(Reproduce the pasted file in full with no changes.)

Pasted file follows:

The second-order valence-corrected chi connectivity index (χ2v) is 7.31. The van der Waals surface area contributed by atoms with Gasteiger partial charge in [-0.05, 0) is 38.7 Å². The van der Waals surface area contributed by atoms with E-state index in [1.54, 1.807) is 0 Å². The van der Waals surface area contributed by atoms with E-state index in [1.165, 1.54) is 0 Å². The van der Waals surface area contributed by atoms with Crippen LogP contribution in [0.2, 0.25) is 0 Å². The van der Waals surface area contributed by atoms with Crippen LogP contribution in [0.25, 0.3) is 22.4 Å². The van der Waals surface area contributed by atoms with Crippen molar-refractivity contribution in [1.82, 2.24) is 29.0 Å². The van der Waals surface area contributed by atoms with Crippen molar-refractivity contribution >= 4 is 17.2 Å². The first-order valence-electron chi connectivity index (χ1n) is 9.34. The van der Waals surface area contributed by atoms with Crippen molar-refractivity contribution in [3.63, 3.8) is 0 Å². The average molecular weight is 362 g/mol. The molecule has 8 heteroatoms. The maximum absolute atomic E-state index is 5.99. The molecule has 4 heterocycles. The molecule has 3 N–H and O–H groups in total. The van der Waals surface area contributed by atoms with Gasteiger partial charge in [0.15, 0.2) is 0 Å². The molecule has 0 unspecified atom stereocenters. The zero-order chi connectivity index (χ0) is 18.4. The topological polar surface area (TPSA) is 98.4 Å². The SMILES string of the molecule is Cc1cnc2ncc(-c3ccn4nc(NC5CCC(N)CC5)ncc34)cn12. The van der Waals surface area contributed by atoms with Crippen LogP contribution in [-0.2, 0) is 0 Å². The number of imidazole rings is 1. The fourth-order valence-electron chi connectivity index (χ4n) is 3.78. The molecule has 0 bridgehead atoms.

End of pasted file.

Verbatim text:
The second-order valence-corrected chi connectivity index (χ2v) is 7.31. The van der Waals surface area contributed by atoms with Gasteiger partial charge in [-0.05, 0) is 38.7 Å². The van der Waals surface area contributed by atoms with E-state index in [1.54, 1.807) is 0 Å². The van der Waals surface area contributed by atoms with E-state index in [1.165, 1.54) is 0 Å². The van der Waals surface area contributed by atoms with Crippen LogP contribution in [0.2, 0.25) is 0 Å². The van der Waals surface area contributed by atoms with Crippen LogP contribution in [0.25, 0.3) is 22.4 Å². The van der Waals surface area contributed by atoms with Crippen molar-refractivity contribution in [1.82, 2.24) is 29.0 Å². The van der Waals surface area contributed by atoms with Crippen molar-refractivity contribution >= 4 is 17.2 Å². The first-order valence-electron chi connectivity index (χ1n) is 9.34. The van der Waals surface area contributed by atoms with Crippen molar-refractivity contribution in [3.63, 3.8) is 0 Å². The average molecular weight is 362 g/mol. The molecule has 8 heteroatoms. The maximum absolute atomic E-state index is 5.99. The molecule has 4 heterocycles. The molecule has 3 N–H and O–H groups in total. The van der Waals surface area contributed by atoms with Gasteiger partial charge in [0.15, 0.2) is 0 Å². The molecule has 0 unspecified atom stereocenters. The zero-order chi connectivity index (χ0) is 18.4. The topological polar surface area (TPSA) is 98.4 Å². The SMILES string of the molecule is Cc1cnc2ncc(-c3ccn4nc(NC5CCC(N)CC5)ncc34)cn12. The van der Waals surface area contributed by atoms with Crippen LogP contribution in [-0.2, 0) is 0 Å². The number of imidazole rings is 1. The fourth-order valence-electron chi connectivity index (χ4n) is 3.78. The molecule has 0 bridgehead atoms.